This week, we bounce back in the timeline a little to books that were first read to me and then re-read a few times on my own. I hadn’t originally thought of writing about Rosemary Sutcliff for this series, but a recent conversation with my parents reminded me of her books, and how much I enjoyed them, and how worthwhile telling people about them is.
Each of Rosemary Sutcliff’s novels of Roman Britain stands alone, with small references to earlier books for the enjoyment of careful readers. They are vividly world-built in both the physical environment and the culture. Much history is mentioned, but much less is explained. Exposition stays well confined to the perspective of the characters, even when what is common knowledge for them is mysterious to the young reader. The immersion is well-maintained and the characters feel authentically of their time, never turning toward the fourth wall for historical expositions. When I first read these books, I did not approach them differently than fantasy novels. I had no other historical reference to the times they were set with which to orient myself, so the world depicted was new and strange
I have only come to love these novels more as I return with much greater historical context. I find the interplay of solid history with legend and imagination enchanting, and I appreciate the effort Sutcliff puts on depicting the culture of the past without judgment, but also without excessive bowdlerizing. These books are satisfying to an amateur student of Roman history, both in the hints of larger social and political moves that drift into the narrative, and in their joyful examination of the details of daily life, hypocausts, and bath-houses, and legion careers. Beyond those details, the novels are united by repeated themes of legacy, loyalty, and the harmony and tension of blood family and found families.
The first of the series in The Eagle of the Ninth, set in golden age of empire, after the building of Hadrian’s wall. Our adventure is the search for a lost legionary eagle, vanished along with its legion in the mists of Caledonia beyond the wall, along with the main character’s father and an entire legion. After injury derails his career in the legions, our hero finds a second path in trying to redeem his family’s, and the empire’s, failure in the north. If there is a highlight beyond the lush description and enjoyable adventure, it is the clear-eyed view of the immense privilege that even a lower-level member of the Roman aristocracy enjoys. If there is a weakness, it the sensationalized savagery of the Celts beyond the wall, but it did not jar me when I was young, and I cannot now read past the veil of nostalgia to assess how deeply problematic it may be.
The next entry in the series is The Silver Branch, set a couple hundred years later, during Carausius’ rule of a semi-independent Britain. The issue of loyalties is immediately complicated in this book, as the legionary heroes must weigh loyalty to the distant and abstract Rome with duty to the nearby Carausius, a strong and effective steward of Britain, which they love. In the end of course, the question is resolved by Carausius’ murder by his treacherous minister Allectus, but not before much plot is wrung from investigation and skullduggery. Allectus allies with the Saxons, providing the series’ first glimpse of the blonde barbarians who will be the major antagonists of the last two books. In the end Rome, in the person of Re-conquering tetrarch Constantius, returns to its position as the light of order and civilization in Britain.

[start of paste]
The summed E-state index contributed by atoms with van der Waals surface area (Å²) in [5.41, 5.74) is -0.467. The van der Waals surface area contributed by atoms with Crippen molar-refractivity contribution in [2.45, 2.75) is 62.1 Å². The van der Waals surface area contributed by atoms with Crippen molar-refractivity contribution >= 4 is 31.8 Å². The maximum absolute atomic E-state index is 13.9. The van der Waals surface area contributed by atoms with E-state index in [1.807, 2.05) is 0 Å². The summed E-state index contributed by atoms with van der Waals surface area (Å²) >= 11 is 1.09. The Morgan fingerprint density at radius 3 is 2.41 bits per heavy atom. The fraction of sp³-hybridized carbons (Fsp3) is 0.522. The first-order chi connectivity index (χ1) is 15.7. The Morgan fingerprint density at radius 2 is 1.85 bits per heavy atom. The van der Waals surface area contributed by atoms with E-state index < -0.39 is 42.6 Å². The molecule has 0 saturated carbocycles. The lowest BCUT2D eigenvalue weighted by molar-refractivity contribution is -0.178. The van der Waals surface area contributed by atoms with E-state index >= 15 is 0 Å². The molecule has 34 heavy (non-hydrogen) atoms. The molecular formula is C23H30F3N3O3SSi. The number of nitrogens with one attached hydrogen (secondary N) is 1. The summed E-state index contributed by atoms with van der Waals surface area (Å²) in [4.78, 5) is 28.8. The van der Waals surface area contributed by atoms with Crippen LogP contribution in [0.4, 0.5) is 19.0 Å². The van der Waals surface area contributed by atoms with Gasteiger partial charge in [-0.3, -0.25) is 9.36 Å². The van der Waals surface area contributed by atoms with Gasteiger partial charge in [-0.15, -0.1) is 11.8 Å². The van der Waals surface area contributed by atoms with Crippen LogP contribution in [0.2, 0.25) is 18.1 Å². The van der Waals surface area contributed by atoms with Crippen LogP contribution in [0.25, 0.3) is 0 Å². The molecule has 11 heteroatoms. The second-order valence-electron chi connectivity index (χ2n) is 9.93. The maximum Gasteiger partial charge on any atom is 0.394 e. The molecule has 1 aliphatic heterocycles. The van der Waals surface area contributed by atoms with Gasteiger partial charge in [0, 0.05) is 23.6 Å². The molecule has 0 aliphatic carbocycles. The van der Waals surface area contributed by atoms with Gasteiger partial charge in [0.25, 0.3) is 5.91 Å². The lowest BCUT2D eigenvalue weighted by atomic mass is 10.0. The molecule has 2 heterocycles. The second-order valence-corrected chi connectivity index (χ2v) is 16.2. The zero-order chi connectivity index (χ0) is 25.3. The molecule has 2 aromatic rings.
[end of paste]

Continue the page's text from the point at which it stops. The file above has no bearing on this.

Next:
Rome is represented by a literal light in The Lantern Bearers, the lighthouse kindled by our protagonist as he watches the legions sail away from Britain, forever. Immediately after that melancholy symbol of defiance, our hero is captured by Saxons who look very much like proto-Vikings and taken as a thrall. The second half of the book, after his escape back in Britain, is an Arthurian story, with Vortigern, Hengest, and Aurelius Ambrosius, the sometimes Arthur, sometimes Merlin semi-historical last of the Romans in Britain. This was my first introduction to the Arthur as bearer of the Roman flame take on that mythology, and I have continued to be partial to that spin on Arthurian legend.
The Lantern Bearers technically closes a trilogy of related works, but I will also talk about a spiritual successor that I read along with the rest and enjoyed greatly. The Shining Company is an entirely British story, after the Romans and before Anglo-Saxon and British came to mean the same thing. It is in fact an imagining of a story told in a Welsh epic, preserved in fragments, called Y Gododdin. The poem and the novel tell of a picked force of 300 warriors, gathered by the wealthy king of what is now Edinburgh, and sent into doomed battle with the expanding Saxon kingdoms of Deira and Bernicia. (Fun trivia, if not a later interpolation in the manuscript, Y Gododdin contains the earliest known reference to king Arthur.) The style of The Shining Company is distinct from that of the Roman Britain novels, more lyrical, more epic, and more tragic, but it shows the same superb attention to the details of life in the past. It is particularly dear to me for portraying a world in which magic is believed in and magic is done without requiring any suspension of disbelief from the reader. Magic is done without anything necessarily fantastic occurring.
The lesson that the mundane must be explained and is worth spending exposition on no less than the fantastic is a quite important one, and that idea is perhaps the lasting legacy of these books for me. Also a deep fascination with Roman History. That may have started here too, or possible that was Asterix & Obelix. Either way, I loved Sutcliff when I was young, and I still find it worth returning.